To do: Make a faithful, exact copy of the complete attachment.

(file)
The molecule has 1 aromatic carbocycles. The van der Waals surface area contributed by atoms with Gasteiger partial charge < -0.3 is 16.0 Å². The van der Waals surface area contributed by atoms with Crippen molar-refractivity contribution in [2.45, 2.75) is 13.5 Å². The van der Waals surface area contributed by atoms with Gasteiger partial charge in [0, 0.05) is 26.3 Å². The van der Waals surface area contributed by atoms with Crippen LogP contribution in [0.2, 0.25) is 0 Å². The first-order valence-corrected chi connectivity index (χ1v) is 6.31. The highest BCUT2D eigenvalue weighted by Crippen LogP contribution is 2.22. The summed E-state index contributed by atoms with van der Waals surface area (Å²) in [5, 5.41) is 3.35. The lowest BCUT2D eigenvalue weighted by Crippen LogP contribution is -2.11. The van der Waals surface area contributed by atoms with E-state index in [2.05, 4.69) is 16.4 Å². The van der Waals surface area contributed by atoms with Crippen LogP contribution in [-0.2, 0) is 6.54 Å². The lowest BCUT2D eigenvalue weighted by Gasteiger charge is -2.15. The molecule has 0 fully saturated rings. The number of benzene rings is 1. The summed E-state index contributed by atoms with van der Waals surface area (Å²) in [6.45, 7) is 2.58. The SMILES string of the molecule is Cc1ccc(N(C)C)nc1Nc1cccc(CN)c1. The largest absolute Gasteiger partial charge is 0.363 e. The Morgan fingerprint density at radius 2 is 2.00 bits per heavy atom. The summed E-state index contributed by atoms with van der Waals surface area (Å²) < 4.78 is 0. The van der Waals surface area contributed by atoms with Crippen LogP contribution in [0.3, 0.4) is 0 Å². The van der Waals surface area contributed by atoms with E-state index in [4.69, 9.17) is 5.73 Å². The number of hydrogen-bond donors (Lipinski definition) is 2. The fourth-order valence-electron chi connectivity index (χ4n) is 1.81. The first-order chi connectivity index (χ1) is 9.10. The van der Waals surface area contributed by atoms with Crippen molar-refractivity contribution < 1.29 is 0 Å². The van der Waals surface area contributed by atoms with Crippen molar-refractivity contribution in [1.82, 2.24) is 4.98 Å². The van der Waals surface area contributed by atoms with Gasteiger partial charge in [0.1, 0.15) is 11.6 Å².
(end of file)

The molecule has 1 aromatic carbocycles. The van der Waals surface area contributed by atoms with Gasteiger partial charge < -0.3 is 16.0 Å². The van der Waals surface area contributed by atoms with Crippen molar-refractivity contribution in [2.45, 2.75) is 13.5 Å². The van der Waals surface area contributed by atoms with Gasteiger partial charge in [0, 0.05) is 26.3 Å². The van der Waals surface area contributed by atoms with Crippen LogP contribution in [0.2, 0.25) is 0 Å². The first-order valence-corrected chi connectivity index (χ1v) is 6.31. The highest BCUT2D eigenvalue weighted by Crippen LogP contribution is 2.22. The summed E-state index contributed by atoms with van der Waals surface area (Å²) in [5, 5.41) is 3.35. The lowest BCUT2D eigenvalue weighted by Crippen LogP contribution is -2.11. The van der Waals surface area contributed by atoms with E-state index in [2.05, 4.69) is 16.4 Å². The van der Waals surface area contributed by atoms with Crippen LogP contribution in [-0.2, 0) is 6.54 Å². The lowest BCUT2D eigenvalue weighted by Gasteiger charge is -2.15. The molecule has 0 fully saturated rings. The number of benzene rings is 1. The summed E-state index contributed by atoms with van der Waals surface area (Å²) in [6.45, 7) is 2.58. The SMILES string of the molecule is Cc1ccc(N(C)C)nc1Nc1cccc(CN)c1. The largest absolute Gasteiger partial charge is 0.363 e. The Morgan fingerprint density at radius 2 is 2.00 bits per heavy atom. The summed E-state index contributed by atoms with van der Waals surface area (Å²) < 4.78 is 0. The van der Waals surface area contributed by atoms with Crippen LogP contribution in [0.3, 0.4) is 0 Å². The van der Waals surface area contributed by atoms with E-state index in [4.69, 9.17) is 5.73 Å². The number of hydrogen-bond donors (Lipinski definition) is 2. The fourth-order valence-electron chi connectivity index (χ4n) is 1.81. The first-order chi connectivity index (χ1) is 9.10. The van der Waals surface area contributed by atoms with Crippen molar-refractivity contribution < 1.29 is 0 Å². The van der Waals surface area contributed by atoms with Crippen molar-refractivity contribution in [1.82, 2.24) is 4.98 Å². The van der Waals surface area contributed by atoms with Gasteiger partial charge in [0.1, 0.15) is 11.6 Å².